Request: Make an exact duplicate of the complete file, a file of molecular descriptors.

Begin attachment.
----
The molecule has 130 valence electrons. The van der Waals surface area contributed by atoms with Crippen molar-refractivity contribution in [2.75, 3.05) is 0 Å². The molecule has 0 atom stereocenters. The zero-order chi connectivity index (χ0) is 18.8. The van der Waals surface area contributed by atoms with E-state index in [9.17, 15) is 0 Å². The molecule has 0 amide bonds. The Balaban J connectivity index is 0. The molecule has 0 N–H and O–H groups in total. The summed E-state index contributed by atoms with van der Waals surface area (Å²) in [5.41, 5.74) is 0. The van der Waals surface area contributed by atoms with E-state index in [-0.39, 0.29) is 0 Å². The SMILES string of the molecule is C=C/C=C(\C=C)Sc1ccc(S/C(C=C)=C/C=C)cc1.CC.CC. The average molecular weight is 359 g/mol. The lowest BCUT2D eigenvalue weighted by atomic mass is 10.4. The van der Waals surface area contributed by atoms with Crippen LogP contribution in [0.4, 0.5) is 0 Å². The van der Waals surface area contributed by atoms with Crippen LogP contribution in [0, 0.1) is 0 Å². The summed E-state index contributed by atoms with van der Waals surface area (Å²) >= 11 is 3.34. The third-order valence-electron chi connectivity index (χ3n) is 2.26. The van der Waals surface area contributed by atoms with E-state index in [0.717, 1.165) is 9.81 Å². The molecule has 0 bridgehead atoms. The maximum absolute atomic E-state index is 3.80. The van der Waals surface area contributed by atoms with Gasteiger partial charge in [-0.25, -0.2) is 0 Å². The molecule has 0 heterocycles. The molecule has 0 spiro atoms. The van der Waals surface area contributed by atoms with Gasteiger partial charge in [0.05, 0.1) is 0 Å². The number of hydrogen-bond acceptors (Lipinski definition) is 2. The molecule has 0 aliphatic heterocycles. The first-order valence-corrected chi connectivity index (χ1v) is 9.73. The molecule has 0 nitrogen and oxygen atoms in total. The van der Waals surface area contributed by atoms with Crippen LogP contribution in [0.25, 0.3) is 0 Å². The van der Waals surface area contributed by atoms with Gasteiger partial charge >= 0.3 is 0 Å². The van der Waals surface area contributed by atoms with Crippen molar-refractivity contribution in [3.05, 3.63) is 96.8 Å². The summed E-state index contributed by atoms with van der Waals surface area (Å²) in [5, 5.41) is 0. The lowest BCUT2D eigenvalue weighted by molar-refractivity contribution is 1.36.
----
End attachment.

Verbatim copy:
The molecule has 130 valence electrons. The van der Waals surface area contributed by atoms with Crippen molar-refractivity contribution in [2.75, 3.05) is 0 Å². The molecule has 0 atom stereocenters. The zero-order chi connectivity index (χ0) is 18.8. The van der Waals surface area contributed by atoms with E-state index in [9.17, 15) is 0 Å². The molecule has 0 amide bonds. The Balaban J connectivity index is 0. The molecule has 0 N–H and O–H groups in total. The summed E-state index contributed by atoms with van der Waals surface area (Å²) in [5.41, 5.74) is 0. The van der Waals surface area contributed by atoms with E-state index in [-0.39, 0.29) is 0 Å². The SMILES string of the molecule is C=C/C=C(\C=C)Sc1ccc(S/C(C=C)=C/C=C)cc1.CC.CC. The average molecular weight is 359 g/mol. The lowest BCUT2D eigenvalue weighted by atomic mass is 10.4. The van der Waals surface area contributed by atoms with Crippen LogP contribution in [0.4, 0.5) is 0 Å². The van der Waals surface area contributed by atoms with Crippen LogP contribution in [0, 0.1) is 0 Å². The summed E-state index contributed by atoms with van der Waals surface area (Å²) >= 11 is 3.34. The third-order valence-electron chi connectivity index (χ3n) is 2.26. The van der Waals surface area contributed by atoms with E-state index in [0.717, 1.165) is 9.81 Å². The molecule has 0 bridgehead atoms. The maximum absolute atomic E-state index is 3.80. The van der Waals surface area contributed by atoms with Gasteiger partial charge in [-0.25, -0.2) is 0 Å². The molecule has 0 heterocycles. The molecule has 0 spiro atoms. The van der Waals surface area contributed by atoms with Gasteiger partial charge in [0.05, 0.1) is 0 Å². The number of hydrogen-bond acceptors (Lipinski definition) is 2. The molecule has 0 aliphatic heterocycles. The first-order valence-corrected chi connectivity index (χ1v) is 9.73. The molecule has 0 nitrogen and oxygen atoms in total. The van der Waals surface area contributed by atoms with Crippen LogP contribution in [0.25, 0.3) is 0 Å². The van der Waals surface area contributed by atoms with Gasteiger partial charge >= 0.3 is 0 Å². The van der Waals surface area contributed by atoms with Crippen molar-refractivity contribution in [3.05, 3.63) is 96.8 Å². The summed E-state index contributed by atoms with van der Waals surface area (Å²) in [5, 5.41) is 0. The lowest BCUT2D eigenvalue weighted by molar-refractivity contribution is 1.36.